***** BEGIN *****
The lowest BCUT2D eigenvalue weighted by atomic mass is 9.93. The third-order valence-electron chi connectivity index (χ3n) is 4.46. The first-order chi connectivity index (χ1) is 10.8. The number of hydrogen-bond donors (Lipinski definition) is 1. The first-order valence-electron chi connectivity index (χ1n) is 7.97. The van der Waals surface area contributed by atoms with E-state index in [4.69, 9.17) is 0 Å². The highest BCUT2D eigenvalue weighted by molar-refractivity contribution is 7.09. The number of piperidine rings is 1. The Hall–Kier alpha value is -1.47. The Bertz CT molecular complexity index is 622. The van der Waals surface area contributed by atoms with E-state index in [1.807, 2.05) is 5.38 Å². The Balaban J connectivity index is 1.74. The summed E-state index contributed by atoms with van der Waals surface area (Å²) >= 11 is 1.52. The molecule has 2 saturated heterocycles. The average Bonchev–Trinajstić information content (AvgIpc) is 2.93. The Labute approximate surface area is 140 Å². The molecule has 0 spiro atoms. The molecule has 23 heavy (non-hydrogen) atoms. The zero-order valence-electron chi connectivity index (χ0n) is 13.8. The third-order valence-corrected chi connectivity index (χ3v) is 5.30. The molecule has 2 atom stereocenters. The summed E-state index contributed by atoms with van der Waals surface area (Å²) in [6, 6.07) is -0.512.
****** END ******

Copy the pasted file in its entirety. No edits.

The lowest BCUT2D eigenvalue weighted by atomic mass is 9.93. The third-order valence-electron chi connectivity index (χ3n) is 4.46. The first-order chi connectivity index (χ1) is 10.8. The number of hydrogen-bond donors (Lipinski definition) is 1. The first-order valence-electron chi connectivity index (χ1n) is 7.97. The van der Waals surface area contributed by atoms with E-state index in [4.69, 9.17) is 0 Å². The highest BCUT2D eigenvalue weighted by molar-refractivity contribution is 7.09. The number of piperidine rings is 1. The Hall–Kier alpha value is -1.47. The Bertz CT molecular complexity index is 622. The van der Waals surface area contributed by atoms with E-state index in [1.807, 2.05) is 5.38 Å². The Balaban J connectivity index is 1.74. The summed E-state index contributed by atoms with van der Waals surface area (Å²) >= 11 is 1.52. The molecule has 2 saturated heterocycles. The average Bonchev–Trinajstić information content (AvgIpc) is 2.93. The Labute approximate surface area is 140 Å². The molecule has 0 spiro atoms. The molecule has 23 heavy (non-hydrogen) atoms. The zero-order valence-electron chi connectivity index (χ0n) is 13.8. The third-order valence-corrected chi connectivity index (χ3v) is 5.30. The molecule has 2 atom stereocenters. The summed E-state index contributed by atoms with van der Waals surface area (Å²) in [6, 6.07) is -0.512.